In this week's edition of news for CIOs and IT pros, we peek into the crystal ball and find out what the future holds for today's CIO.
It's that time of year when technology predictions start to infiltrate your social networks, inbox, and news feeds. To kick off prediction season, ZME Science reminds us of perhaps the most accurate tech prediction of all time, coming from Ray Kurzweil in 1908. He says, “An inexpensive instrument, not bigger than a watch, will enable its bearer to hear anywhere, on sea or land, music or song, the speech of a political leader, the address of an eminent man of science, or the sermon of an eloquent clergyman, delivered in some other place, however distant.”
For today's CIO, many of the 2016 predictions thus far revolve around the theme Transform or Die. Gil Press breaks down IDC's latest predictions in an article for Forbes, stating, “The CIO must have a plan for transforming IT from being the custodian of the infrastructure to more of a service provider. While digital transformation marginalizes IT, it (and the CIO) could be 'a true change agent' and a 'transformation engine.'”
In another article for InformationWeek, Jessica Davis interviews Cliff Condon, chief research officer at Forrester, to better understand what CIOs will need to be successful both in their own organizations and in the greater market in 2016. Condon says that CIOs must shift focus from cost efficiency to supporting customer recruitment and retention. “CIOs will need to change the way they think about the technology in their businesses.”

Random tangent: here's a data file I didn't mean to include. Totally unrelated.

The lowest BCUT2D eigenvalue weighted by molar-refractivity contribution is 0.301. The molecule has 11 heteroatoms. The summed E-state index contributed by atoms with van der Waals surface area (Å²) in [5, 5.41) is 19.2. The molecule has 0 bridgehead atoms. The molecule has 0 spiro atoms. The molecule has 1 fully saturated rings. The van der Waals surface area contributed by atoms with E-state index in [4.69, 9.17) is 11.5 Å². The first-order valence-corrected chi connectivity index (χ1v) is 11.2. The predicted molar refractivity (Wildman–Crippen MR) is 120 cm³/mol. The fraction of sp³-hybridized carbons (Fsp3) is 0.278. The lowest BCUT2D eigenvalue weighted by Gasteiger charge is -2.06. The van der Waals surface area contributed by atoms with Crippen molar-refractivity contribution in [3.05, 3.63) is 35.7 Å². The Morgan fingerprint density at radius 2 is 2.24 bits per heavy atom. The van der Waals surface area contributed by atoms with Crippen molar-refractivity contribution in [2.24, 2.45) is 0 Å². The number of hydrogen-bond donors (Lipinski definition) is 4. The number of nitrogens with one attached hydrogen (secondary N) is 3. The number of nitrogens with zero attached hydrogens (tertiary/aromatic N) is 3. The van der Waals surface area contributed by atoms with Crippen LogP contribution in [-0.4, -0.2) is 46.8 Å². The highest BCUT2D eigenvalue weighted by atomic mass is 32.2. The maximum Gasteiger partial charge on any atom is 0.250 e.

They will also need to become better marketers in order to sell the benefits of IT and digital transformation, according to an article in ComputerWeekly. Citing Gartner Research VP Cassio Dreyfuss, Cliff Saran says, “Only a third of CEOs think their CIOs have the right skills. To be seen as a digital leader, Dreyfuss said the CIO needed to grow the IT function, from providing a solid technology platform for running the business, to being regarded as a business partner.”
NASCIO's 2016 forecast is focused on state CIOs' key priorities for next year, based on its annual survey. Security, cloud services and systems consolidation took the top three spots, and Darryl Ackley, NASCIO president and CIO of New Mexico, said he was not surprised by the results. He said that he “sees state priorities coinciding with the overall directional changes in the larger technology market space. With survey results pointing to a clear focus on cloud systems and systems consolidation and optimization, Ackley said the paradigm shift is a sign the CIO role is maturing.”
In other tech prediction news this week, “Gartner estimates there will be 6.4 billion connected devices in 2016, up 30 percent from this year,” and “The natural evolution of the smartphone will lead to the superphone being developed by 2020.”
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